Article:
A residential customer’s sewer usage is not metered. The sewer charge is based on metered water usage each month. The sewer cap (16 Ccf) is the maximum amount of water usage upon which customers are charged sewer fees. It is assumed that water use in excess of the sewer cap is used primarily for irrigation or other outdoor purposes and does not return to the sewer system. ​

The fixed fees for both water and sewer recover the cost of servicing accounts, such as the cost of meter reading and billing. The fixed fee charges are $4.02  per 30-day billing period for water and $4.02 per 30-day billing period for sewer. These fees are prorated based on the number of days of service on the bill.​

These fees apply to both water and sewer. They help CLTWater pay for water and sewer projects as well as reduce the impact of consumption changes due to weather. The fees vary based on the size of a customer’s meter. These fees are prorated based on the number of days of service on the bill. A standard residential customer has a 5/8-inch meter and will have a fee of $2.47 per 30-day billing period for water and a fee of $4.56 (before July 1, 2015) per 30-day billing period for sewer.

As of July 1, 2015, the fee is $3.03 per 30-day billing period for water and a fee of $5.11 per 30-day billing period for sewer.


Water Availability Fees by meter sizes: July 2013 - June 2015 July 1, 2015
3/4-inch Connection Size (5/8-inch meter)$2.47 $3.03
1-inch Connection Size$6.18$7.58
1 1/2-inch Connection Size$12.35$15.15
2-inch Connection Size$19.76$24.25
3-inch Connection Size$43.23$53.04
4-inch Connection Size $74.10 $90.93
6-inch Connection Size$129.68$159.12
8-inch Connection Size ​​$222.30$272.78
10-inch Connection Size $389.03$477.36
12-inch Connection Size $419.90$515.25
Water Availability Fee, Fire Line$0.00$0.00

Call 311 or 704-336-7600 to learn about availability fees for dual register meters without dedicated fire line service. 
Sewer Availability Fees by meter sizes:  July 2013 - June 2015 July 1, 2015
3/4-inch Connection Size (5/8-inch meter)$4.56 $5.11
1-inch Connection Size $11.41$12.76
1 1/2-inch Connection Size$22.81$25.53
2-inch Connection Size$36.50 $40.84
3-inch Connection Size$79.84$89.35
4-inch Connection Size$136.87$153.17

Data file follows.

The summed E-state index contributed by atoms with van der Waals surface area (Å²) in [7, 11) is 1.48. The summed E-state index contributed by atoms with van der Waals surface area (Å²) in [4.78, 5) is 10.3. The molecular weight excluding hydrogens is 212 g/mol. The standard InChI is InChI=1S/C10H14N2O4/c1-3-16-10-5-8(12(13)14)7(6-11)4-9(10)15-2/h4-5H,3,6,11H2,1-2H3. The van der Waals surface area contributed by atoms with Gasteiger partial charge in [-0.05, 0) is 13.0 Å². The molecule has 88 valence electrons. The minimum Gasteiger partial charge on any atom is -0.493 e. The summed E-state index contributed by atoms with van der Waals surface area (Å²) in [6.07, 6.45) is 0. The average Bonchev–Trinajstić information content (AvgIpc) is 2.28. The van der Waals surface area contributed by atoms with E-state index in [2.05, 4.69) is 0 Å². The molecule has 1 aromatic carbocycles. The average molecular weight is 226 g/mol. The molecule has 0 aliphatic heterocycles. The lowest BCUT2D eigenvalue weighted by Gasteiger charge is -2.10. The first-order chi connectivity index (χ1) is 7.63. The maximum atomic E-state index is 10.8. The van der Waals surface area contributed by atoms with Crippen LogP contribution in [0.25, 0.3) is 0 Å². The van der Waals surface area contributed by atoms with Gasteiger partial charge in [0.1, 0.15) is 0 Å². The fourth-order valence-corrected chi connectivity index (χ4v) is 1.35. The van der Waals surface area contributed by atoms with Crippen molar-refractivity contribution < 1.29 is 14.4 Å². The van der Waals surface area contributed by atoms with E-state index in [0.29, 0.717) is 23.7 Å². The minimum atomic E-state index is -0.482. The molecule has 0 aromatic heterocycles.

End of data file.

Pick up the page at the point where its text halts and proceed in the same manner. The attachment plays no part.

6-inch Connection Size$239.53$268.04
8-inch Connection Size$410.62$459.50
10-inch Connection Size$718.58$804.13
12-inch Connection Size$775.61 $867.95

Electricity (Duke Energy, Some areas are through ElectriCities​: 704-948-0550 and Energy United​: 704-892-0278

Natural gas (Piedmont Natural Gas)

Garbage / recycling in Charlotte (Solid Waste Services

To protect the public water and sewer system, property owners are not allowed to dig in any Utilities Right-of-Way. Before you start digging along your property borders -- or ANYWHERE NEAR public utilities located on or around your property -- pick up the phone and dial the N.C. One Call number at 1-800-632-4949!​

Generally, a Right-of-Way is a piece of property -- whether publicly or privately owned -- where the City has legal access to perform street maintenance or water and sewer work. To find out whether and where Rights-of-Way are located on your property, check your property deed or visit the Mecklenburg County Geographic Information System. ​

Any digging outside the Right of Way is the responsibility of the property owner and does not require a call to the One Call Center.​


Were lines spray-painted or marked in your neighborhood? ​

RED - Electric Power Lines, Cables, Conduit, and Lighting Cables 

YELLOW - Gas, Oil, Steam, Petroleum or Gaseous Material 

ORANGE - Communication, Cable TV, Alarm or Signal Lines, Cables or Conduit 

BLUE - Potable Water 

GREEN - Sewer or Drain Lines 

WHITE - Proposed Excavation 

PINK - Temporary Survey Markings 

PURPLE - Reclaimed Water, Irrigation or Slurry Lines

Your water and sewer payment will automatically deduct from your checking or savings account each month. There are no checks to write, stamps to purchase, or bills to sort. Best of all, the service is FREE because there are no enrollment or service fees using EZ Pay!


You will receive a monthly statement indicating the amount and date the payment will be drafted. Rest easy that your water and sewer bill will be paid automatically and on time. Want to sign up?

​All leaks are a priority. CLTWater crews maintain more than 8,000-miles water and wastewater pipe and the timing of maintenance is based largely on prioritizing the workload. Learn more.

​Private plumbing systems are designed to prevent wastewater gases from entering residences. Learn more here:

If you see or suspect a sanitary sewer overflow (SSO) or spill, call 311 or 704-336-7600 and report a sewer emergency.​​ Learn more.

Yes. CLTWater started implementing odor control equipment since the mid-1990s. ​​

At each of our five wastewater treatment plants, State-certified wastewater treatment plant operators work 24 hours a day, 365 days per year -- constantly sampling, measuring and testing the wastewater to ensure its safety.


​If drinking water is too acidic, it will begin to dissolve the pipes that bring the water to your house. The pH scale goes from 0-14. If the pH of a solution is less than 7, the solution is an acid. If the pH is greater than 7, the solution is a base.